Exchange Rate Policy Reconsidered
The Bretton Woods Conference of 1944 which fixed exchange rates for over twenty-five years is often cited as a model of economic cooperation among countries. Yet over fifteen years have elapsed since the breakdown of the Bretton Woods System without any serious efforts to restore fixed exchange rates among the currencies of the major industrial countries. This paper considers why governments may have refrained from "reforming" the exchange rate system. The first section of the paper examines the principal problem which exchange rate policy is designed to address, exchange rate variability. The paper distinguishes between the short run volatility of exchange rates, which firms can hedge against in the financial markets, and longer term swings in real exchange rates, which can lead to costly resource reallocation. The paper reviews evidence concerning the effectiveness of exchange market intervention, evidence which suggests that intervention may not be effective unless it is monetized. The paper goes on to analyze arguments concerning fixed exchange rates, and to assess the experience of two fixed rate systems, Bretton Woods and the European Monetary System. Finally, the paper examines the target zone system which has been proposed as an alternative to freely floating and fixed exchange rates.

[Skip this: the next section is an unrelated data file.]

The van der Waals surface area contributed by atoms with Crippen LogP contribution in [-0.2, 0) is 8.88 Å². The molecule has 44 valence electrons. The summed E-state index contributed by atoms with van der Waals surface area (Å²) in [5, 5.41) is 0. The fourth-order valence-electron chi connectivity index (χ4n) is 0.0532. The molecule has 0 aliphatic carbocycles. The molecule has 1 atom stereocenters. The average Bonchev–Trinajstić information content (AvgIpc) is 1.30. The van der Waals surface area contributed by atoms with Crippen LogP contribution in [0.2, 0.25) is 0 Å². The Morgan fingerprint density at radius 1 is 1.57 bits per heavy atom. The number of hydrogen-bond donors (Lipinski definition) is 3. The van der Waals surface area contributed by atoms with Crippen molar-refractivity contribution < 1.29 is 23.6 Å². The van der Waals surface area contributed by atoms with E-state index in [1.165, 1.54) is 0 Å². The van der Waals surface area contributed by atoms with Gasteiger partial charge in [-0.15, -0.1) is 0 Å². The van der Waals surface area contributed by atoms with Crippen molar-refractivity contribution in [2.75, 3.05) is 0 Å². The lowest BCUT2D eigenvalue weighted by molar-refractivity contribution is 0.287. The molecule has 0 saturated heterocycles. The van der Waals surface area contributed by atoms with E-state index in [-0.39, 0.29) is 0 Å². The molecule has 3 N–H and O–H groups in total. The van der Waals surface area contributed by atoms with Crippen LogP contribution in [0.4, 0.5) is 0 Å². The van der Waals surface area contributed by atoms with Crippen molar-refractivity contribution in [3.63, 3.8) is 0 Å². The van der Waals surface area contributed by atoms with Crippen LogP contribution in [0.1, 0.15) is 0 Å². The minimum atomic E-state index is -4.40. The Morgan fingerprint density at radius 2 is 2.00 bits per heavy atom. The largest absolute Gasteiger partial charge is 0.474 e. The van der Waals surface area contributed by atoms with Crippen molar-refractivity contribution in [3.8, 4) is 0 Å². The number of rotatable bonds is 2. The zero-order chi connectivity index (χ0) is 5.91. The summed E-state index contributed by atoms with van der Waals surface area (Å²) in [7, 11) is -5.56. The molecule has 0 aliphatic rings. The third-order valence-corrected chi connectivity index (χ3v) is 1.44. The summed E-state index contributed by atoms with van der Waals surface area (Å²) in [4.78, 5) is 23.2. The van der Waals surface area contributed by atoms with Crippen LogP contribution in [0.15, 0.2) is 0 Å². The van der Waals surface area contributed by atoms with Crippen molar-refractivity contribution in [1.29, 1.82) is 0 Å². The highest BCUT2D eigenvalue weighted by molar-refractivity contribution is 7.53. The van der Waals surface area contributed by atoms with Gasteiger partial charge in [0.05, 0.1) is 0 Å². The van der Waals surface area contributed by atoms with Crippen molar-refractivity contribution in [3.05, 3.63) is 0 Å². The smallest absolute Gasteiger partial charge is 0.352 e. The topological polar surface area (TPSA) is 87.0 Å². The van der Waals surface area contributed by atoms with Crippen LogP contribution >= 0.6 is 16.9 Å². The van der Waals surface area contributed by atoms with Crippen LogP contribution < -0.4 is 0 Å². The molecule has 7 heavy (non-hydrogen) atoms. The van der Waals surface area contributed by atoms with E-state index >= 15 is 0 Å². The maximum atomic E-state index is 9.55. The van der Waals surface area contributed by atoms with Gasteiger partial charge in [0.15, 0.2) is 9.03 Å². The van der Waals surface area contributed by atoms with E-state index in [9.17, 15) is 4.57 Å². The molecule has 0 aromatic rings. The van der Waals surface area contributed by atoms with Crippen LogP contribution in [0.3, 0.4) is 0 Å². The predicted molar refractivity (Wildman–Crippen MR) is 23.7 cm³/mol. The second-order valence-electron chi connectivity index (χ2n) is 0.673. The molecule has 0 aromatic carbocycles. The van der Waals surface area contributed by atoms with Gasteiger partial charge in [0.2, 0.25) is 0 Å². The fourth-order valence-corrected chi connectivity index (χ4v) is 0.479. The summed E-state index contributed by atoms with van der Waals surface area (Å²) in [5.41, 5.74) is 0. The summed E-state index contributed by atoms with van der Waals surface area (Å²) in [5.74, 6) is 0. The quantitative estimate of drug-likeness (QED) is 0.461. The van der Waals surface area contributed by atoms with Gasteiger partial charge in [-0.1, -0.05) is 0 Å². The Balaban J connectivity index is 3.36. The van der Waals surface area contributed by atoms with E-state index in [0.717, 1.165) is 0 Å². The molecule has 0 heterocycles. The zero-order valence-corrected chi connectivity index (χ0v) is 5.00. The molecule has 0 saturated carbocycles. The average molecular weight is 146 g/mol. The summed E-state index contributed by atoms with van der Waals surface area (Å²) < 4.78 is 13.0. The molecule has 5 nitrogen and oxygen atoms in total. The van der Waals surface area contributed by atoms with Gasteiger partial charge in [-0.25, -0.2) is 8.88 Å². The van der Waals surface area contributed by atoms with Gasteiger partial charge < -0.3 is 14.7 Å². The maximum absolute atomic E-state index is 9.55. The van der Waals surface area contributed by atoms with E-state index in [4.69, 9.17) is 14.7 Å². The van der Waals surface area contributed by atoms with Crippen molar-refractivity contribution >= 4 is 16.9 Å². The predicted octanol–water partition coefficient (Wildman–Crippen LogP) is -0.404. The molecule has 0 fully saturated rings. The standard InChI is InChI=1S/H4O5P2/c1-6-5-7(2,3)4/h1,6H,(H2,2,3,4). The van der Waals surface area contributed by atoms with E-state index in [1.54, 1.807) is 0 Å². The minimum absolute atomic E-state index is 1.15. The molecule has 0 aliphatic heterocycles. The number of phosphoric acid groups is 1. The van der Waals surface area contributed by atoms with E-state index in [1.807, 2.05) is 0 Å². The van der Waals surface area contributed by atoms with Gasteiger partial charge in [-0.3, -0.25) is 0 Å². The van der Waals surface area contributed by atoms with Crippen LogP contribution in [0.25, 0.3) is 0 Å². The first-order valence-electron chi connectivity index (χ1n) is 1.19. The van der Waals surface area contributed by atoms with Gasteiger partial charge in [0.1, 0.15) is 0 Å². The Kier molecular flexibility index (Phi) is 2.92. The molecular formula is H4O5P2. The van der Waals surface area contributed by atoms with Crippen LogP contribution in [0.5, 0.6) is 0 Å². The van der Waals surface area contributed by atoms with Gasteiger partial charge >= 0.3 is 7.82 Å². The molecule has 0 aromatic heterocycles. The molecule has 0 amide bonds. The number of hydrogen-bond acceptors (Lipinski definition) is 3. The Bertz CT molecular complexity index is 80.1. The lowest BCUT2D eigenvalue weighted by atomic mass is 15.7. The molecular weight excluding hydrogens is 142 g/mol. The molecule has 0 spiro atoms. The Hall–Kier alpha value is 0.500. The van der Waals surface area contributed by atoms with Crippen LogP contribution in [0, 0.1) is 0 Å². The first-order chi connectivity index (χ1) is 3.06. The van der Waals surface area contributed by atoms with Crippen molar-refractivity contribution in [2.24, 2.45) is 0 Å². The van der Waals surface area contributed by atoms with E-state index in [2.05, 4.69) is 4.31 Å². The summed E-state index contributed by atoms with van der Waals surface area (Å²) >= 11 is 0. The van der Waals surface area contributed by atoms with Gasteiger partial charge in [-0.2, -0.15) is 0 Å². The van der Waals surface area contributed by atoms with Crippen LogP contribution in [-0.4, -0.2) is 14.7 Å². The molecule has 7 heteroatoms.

Document Object Identifier (DOI): 10.3386/w2310
Published: International Economic Cooperation, edited by Martin Feldstein, Chicago: The University of Chicago Press, 1988.
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